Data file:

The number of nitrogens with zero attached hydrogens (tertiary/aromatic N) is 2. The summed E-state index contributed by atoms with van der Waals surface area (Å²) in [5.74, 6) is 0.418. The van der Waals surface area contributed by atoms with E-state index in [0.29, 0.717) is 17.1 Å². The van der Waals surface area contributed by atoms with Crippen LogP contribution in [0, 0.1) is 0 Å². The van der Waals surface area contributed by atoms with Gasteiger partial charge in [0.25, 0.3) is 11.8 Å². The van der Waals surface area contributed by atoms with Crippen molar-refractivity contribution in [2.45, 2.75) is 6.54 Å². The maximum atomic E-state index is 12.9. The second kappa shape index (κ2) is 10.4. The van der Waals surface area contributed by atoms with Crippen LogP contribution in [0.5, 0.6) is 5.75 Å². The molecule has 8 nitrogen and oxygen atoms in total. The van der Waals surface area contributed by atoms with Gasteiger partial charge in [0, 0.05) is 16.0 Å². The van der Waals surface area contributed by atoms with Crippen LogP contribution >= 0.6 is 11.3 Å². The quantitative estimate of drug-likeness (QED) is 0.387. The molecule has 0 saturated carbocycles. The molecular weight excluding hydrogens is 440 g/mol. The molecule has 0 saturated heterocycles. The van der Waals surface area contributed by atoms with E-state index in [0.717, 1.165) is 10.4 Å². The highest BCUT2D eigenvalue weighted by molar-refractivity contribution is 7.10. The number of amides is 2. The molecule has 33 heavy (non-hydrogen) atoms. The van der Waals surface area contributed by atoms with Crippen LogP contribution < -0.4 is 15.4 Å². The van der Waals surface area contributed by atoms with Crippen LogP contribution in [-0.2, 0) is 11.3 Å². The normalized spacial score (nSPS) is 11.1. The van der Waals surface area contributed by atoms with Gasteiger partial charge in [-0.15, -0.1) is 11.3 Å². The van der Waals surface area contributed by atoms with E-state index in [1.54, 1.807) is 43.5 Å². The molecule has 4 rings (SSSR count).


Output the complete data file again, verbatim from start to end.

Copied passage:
The number of nitrogens with zero attached hydrogens (tertiary/aromatic N) is 2. The summed E-state index contributed by atoms with van der Waals surface area (Å²) in [5.74, 6) is 0.418. The van der Waals surface area contributed by atoms with E-state index in [0.29, 0.717) is 17.1 Å². The van der Waals surface area contributed by atoms with Crippen LogP contribution in [0, 0.1) is 0 Å². The van der Waals surface area contributed by atoms with Gasteiger partial charge in [0.25, 0.3) is 11.8 Å². The van der Waals surface area contributed by atoms with Crippen molar-refractivity contribution in [2.45, 2.75) is 6.54 Å². The maximum atomic E-state index is 12.9. The second kappa shape index (κ2) is 10.4. The van der Waals surface area contributed by atoms with Crippen LogP contribution in [0.5, 0.6) is 5.75 Å². The molecule has 8 nitrogen and oxygen atoms in total. The van der Waals surface area contributed by atoms with Gasteiger partial charge in [0, 0.05) is 16.0 Å². The van der Waals surface area contributed by atoms with Crippen LogP contribution >= 0.6 is 11.3 Å². The quantitative estimate of drug-likeness (QED) is 0.387. The molecule has 0 saturated carbocycles. The molecular weight excluding hydrogens is 440 g/mol. The molecule has 0 saturated heterocycles. The van der Waals surface area contributed by atoms with E-state index in [0.717, 1.165) is 10.4 Å². The highest BCUT2D eigenvalue weighted by molar-refractivity contribution is 7.10. The number of amides is 2. The molecule has 33 heavy (non-hydrogen) atoms. The van der Waals surface area contributed by atoms with Crippen LogP contribution < -0.4 is 15.4 Å². The van der Waals surface area contributed by atoms with Crippen LogP contribution in [-0.2, 0) is 11.3 Å². The normalized spacial score (nSPS) is 11.1. The van der Waals surface area contributed by atoms with Gasteiger partial charge in [-0.15, -0.1) is 11.3 Å². The van der Waals surface area contributed by atoms with E-state index in [1.54, 1.807) is 43.5 Å². The molecule has 4 rings (SSSR count).